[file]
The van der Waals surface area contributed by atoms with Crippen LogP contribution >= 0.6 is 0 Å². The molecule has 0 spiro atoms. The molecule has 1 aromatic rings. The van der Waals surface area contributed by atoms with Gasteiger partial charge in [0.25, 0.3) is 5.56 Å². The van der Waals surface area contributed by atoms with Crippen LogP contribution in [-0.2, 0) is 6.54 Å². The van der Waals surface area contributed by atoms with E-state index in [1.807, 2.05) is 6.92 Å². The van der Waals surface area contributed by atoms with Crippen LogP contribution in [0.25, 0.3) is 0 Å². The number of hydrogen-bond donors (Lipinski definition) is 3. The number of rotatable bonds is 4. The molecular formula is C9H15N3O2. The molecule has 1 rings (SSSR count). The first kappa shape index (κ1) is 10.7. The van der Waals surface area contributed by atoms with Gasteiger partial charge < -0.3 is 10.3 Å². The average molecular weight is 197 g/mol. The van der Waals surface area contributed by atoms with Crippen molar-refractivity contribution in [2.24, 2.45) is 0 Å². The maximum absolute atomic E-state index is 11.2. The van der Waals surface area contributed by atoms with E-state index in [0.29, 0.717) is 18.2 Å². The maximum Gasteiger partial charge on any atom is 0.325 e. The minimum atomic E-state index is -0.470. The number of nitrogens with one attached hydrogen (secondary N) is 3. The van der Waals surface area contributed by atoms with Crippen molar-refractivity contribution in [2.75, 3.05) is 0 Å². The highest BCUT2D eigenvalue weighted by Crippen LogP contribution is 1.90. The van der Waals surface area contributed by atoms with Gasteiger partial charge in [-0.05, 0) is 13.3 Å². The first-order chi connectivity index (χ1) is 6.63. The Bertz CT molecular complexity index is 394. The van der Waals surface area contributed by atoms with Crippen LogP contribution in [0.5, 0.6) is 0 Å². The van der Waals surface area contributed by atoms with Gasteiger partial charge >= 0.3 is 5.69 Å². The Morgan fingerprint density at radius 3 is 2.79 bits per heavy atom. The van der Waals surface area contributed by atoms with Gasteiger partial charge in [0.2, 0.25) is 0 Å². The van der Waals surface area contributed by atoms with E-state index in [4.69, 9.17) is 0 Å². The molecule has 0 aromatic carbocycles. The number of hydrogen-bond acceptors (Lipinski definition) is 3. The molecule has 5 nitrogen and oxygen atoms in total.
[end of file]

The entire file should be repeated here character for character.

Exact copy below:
The van der Waals surface area contributed by atoms with Crippen LogP contribution >= 0.6 is 0 Å². The molecule has 0 spiro atoms. The molecule has 1 aromatic rings. The van der Waals surface area contributed by atoms with Gasteiger partial charge in [0.25, 0.3) is 5.56 Å². The van der Waals surface area contributed by atoms with Crippen LogP contribution in [-0.2, 0) is 6.54 Å². The van der Waals surface area contributed by atoms with E-state index in [1.807, 2.05) is 6.92 Å². The van der Waals surface area contributed by atoms with Crippen LogP contribution in [0.25, 0.3) is 0 Å². The number of hydrogen-bond donors (Lipinski definition) is 3. The number of rotatable bonds is 4. The molecular formula is C9H15N3O2. The molecule has 1 rings (SSSR count). The first kappa shape index (κ1) is 10.7. The van der Waals surface area contributed by atoms with Gasteiger partial charge < -0.3 is 10.3 Å². The average molecular weight is 197 g/mol. The van der Waals surface area contributed by atoms with Crippen molar-refractivity contribution in [2.24, 2.45) is 0 Å². The maximum absolute atomic E-state index is 11.2. The van der Waals surface area contributed by atoms with E-state index in [0.29, 0.717) is 18.2 Å². The maximum Gasteiger partial charge on any atom is 0.325 e. The minimum atomic E-state index is -0.470. The number of nitrogens with one attached hydrogen (secondary N) is 3. The van der Waals surface area contributed by atoms with Crippen molar-refractivity contribution in [2.75, 3.05) is 0 Å². The highest BCUT2D eigenvalue weighted by Crippen LogP contribution is 1.90. The van der Waals surface area contributed by atoms with Gasteiger partial charge in [-0.05, 0) is 13.3 Å². The first-order chi connectivity index (χ1) is 6.63. The Bertz CT molecular complexity index is 394. The van der Waals surface area contributed by atoms with Crippen LogP contribution in [0.5, 0.6) is 0 Å². The van der Waals surface area contributed by atoms with Gasteiger partial charge >= 0.3 is 5.69 Å². The Morgan fingerprint density at radius 3 is 2.79 bits per heavy atom. The van der Waals surface area contributed by atoms with Gasteiger partial charge in [0.2, 0.25) is 0 Å². The van der Waals surface area contributed by atoms with E-state index in [4.69, 9.17) is 0 Å². The molecule has 0 aromatic carbocycles. The number of hydrogen-bond acceptors (Lipinski definition) is 3. The molecule has 5 nitrogen and oxygen atoms in total.